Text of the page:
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Royal Netherlands Academy of Arts and Sciences President José van Dijck

Royal Netherlands Academy of Arts and Sciences President José van Dijck says electing more women won't come at the expense of male candidates.

Milette Raats/Flickr

In bold new step, Dutch science academy holds women-only elections

AMSTERDAM—Sorry guys—this time it’s women only. That’s the message the Royal Netherlands Academy of Arts and Sciences (KNAW) here has for male researchers during two special elections. In order to reduce its perpetual gender imbalance—87% of its 556 members are men—the academy seeks to recruit 10 new members in 2017 and six more in 2018, all female.

It’s about as bold a step as any science academy has taken to address the underrepresentation of women—and for some it raises concerns. “I don’t think we would do that,” says Marcia McNutt, a geophysicist who became the first female president of the U.S. National Academy of Sciences (NAS) in Washington, D.C., earlier this year. “Other people might feel that women elected this way somehow did not meet the same standards as their male counterparts, or even other women elected through the regular process,” McNutt says. But KNAW President José van Dijck says the process will be “just as rigorous as always.”

I think it’s truly remarkable. I know of no similar example in any academy.

Frances Henry, York University

KNAW’s headquarters, a palatial 17th century mansion on one of Amsterdam’s oldest canals, is hardly the only bastion of male power among science academies. A study based on data from 2013 and 2014, published in February by the Academy of Science of South Africa and the InterAcademy Partnership, found that only 12% of the members of 63 academies surveyed worldwide were women. NAS, like KNAW, had about 13%, although McNutt says the number today is 15.4%. The German and U.K. academies came in at 10% and 6%, respectively, whereas Cuba topped the list with 27%. Only 60% of academies had a specific policy or document addressing gender balance.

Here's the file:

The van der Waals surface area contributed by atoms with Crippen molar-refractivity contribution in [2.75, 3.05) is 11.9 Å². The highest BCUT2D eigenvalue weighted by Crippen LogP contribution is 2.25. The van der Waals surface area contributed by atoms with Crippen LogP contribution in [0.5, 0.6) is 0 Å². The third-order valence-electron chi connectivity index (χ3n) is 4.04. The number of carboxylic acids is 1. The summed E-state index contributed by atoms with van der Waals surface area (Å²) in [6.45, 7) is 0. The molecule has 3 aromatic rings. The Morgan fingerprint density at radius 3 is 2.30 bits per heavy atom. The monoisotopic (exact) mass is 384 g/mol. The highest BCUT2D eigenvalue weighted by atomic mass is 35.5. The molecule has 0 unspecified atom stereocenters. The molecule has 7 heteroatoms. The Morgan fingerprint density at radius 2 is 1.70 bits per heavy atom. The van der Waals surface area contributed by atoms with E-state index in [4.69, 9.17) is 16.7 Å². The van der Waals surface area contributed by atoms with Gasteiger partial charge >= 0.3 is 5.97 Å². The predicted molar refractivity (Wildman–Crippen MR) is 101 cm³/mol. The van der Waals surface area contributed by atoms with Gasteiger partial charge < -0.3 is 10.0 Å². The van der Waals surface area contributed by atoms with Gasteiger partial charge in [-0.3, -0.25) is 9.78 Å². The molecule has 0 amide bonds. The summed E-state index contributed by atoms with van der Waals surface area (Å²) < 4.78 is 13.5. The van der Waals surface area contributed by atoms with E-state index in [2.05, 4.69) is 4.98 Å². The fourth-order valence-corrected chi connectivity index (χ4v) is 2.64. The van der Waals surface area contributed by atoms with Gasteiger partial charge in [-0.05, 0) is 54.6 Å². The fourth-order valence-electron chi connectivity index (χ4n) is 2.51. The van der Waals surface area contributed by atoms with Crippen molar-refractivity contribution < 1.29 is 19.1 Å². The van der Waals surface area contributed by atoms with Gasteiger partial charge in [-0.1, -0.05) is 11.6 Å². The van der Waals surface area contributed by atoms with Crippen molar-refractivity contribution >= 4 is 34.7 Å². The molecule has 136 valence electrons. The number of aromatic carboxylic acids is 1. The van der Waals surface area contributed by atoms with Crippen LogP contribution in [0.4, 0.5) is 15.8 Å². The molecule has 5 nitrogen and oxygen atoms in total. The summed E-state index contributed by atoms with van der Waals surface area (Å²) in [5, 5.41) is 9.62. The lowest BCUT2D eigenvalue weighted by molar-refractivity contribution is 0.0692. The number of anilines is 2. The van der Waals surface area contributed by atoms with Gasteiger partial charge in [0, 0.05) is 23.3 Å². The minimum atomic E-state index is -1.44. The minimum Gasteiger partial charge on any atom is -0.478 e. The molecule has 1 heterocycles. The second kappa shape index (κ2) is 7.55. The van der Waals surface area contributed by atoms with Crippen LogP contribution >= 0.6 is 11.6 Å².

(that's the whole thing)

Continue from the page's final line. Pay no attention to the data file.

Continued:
Because most academies grant membership for life, their existing makeup partly reflects past biases. Among current members of the Dutch academy who are below the retirement age (fewer than half the total), women have better representation, at 24%. At NAS, about a quarter of newly elected members are women as well, McNutt says.

One common approach to redressing the disparity, championed by the late Ralph Cicerone, McNutt’s predecessor at NAS, is to find more qualified women to nominate, then have them compete in the regular election process. But Van Dijck, herself the first female president in KNAW’s 208-year history, says the Dutch academy wants to move faster. The idea for special elections came from two male board members, she says: “I can’t claim credit but I embraced it lovingly.”

The plan “does not come at men’s expense,” Van Dijck stresses, because regular election rounds, which allow 16 members annually into the pinnacle of Dutch academe, will continue. The proposal was approved by a 73% majority during an academy-wide vote earlier this year.

“I think it’s truly remarkable. I know of no similar example in any academy,” says social anthropologist Frances Henry, an emeritus professor of York University in Toronto, Canada, who co-authored this year’s survey. Henry applauds KNAW’s plan. “If you want to move women forward, you have to provide the extra space,” Henry says. “Otherwise, we’re going to sit here for another two generations.”